Big if true, as they are saying: The new production of Handel’s “Rodelinda” that opened on Friday at Hudson Corridor is simply the primary in a sequence of annual Handel stagings there to return.
For the following a number of years, Hudson, N.Y., has the potential to develop into a Baroque opera vacation spot, even for these accustomed to the wealthy choices of New York Metropolis. Certain, you may catch Handel down the river in Manhattan, however commonly programmed stage works of his are more likely to be discovered solely on the Metropolitan Opera or Carnegie Corridor, two cavernous areas not precisely suited to the precision and immediacy wherein this composer’s music thrives.
Hudson Corridor is much from a standard opera home; with no pit and seemingly detached acoustics, it was used within the nineteenth century for speeches by the likes of Emerson and Susan B. Anthony. However, outfitted with 281 folding chairs organized round its boxy room’s tight proscenium on Friday, it was surprisingly ultimate for the intimacy of Handel — regardless of having the look, as my companion advised me, of “Waiting for Guffman.”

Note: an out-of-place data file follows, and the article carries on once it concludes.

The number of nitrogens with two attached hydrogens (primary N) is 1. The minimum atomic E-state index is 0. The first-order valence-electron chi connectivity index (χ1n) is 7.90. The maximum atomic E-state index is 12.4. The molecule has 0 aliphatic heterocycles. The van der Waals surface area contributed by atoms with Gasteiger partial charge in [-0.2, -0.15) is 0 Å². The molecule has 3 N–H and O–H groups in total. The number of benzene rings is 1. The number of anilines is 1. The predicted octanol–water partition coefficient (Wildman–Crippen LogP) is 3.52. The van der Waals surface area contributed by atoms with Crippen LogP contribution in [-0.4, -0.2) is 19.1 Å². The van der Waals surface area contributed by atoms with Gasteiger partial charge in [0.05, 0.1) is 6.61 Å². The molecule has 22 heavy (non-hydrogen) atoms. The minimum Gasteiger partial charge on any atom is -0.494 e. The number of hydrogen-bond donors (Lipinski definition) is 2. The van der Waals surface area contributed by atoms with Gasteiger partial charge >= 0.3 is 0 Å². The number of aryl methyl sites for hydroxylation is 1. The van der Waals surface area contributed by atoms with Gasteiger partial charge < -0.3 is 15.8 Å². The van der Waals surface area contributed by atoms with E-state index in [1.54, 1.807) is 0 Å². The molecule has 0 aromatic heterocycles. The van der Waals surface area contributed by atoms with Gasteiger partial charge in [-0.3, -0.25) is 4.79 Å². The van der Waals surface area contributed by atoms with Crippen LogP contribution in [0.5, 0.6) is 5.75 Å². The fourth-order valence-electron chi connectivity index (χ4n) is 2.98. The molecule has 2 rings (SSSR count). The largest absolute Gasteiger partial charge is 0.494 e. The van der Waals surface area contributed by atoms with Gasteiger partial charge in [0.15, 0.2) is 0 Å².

The outcome was nothing so cringe-worthy because the form of city corridor neighborhood theater satirized in that film. With good course by R.B. Schlather and wonderful performances from the early-music group Ruckus, it is a “Rodelinda” price of a multiyear dedication to Handel.
Schlather, an American director who needs to be as well-known in the USA as he’s in Europe, is a trusted steward of this repertoire, having staged unconventional Handel productions at a Decrease East Aspect gallery and at Nationwide Sawdust in Brooklyn. He additionally, crucially, was on the helm of a beloved, immersive “The Mom of Us All” at Hudson Corridor in 2017.
His “Rodelinda” has sufficient dramaturgical sense to know that the opera — whereas melodramatic, about murderous and finally pointless palace intrigue in medieval Italy — is usually a bit dishevelled in its second act, from which Schlather lower essentially the most materials for his extra streamlined, two-and-a-half-hour manufacturing. However all through, he’s additionally largely restrained, with few interventions. His scenic and costume designs are redolent of the Victorian age (a nod to Hudson Corridor’s period of moralistic speechmaking), although not meticulously dedicated to specificity or accuracy with the aesthetic.
Schlather’s intelligence comes by means of finest in different particulars. His unit set of a single room could also be a very good money-saver, but it surely additionally casts “Rodelinda” as a form of surreal purgatory between reigns, romances and levels of grief. (Hauntingly, the lone window appears to be like out to a black void.) And he levels the arias — moments of reflection that cease motion but spin out wealthy psychology by means of repetition — as addresses somewhat than as internal ideas, lending Handel’s small solid the preternatural honesty and self-awareness of Sally Rooney characters.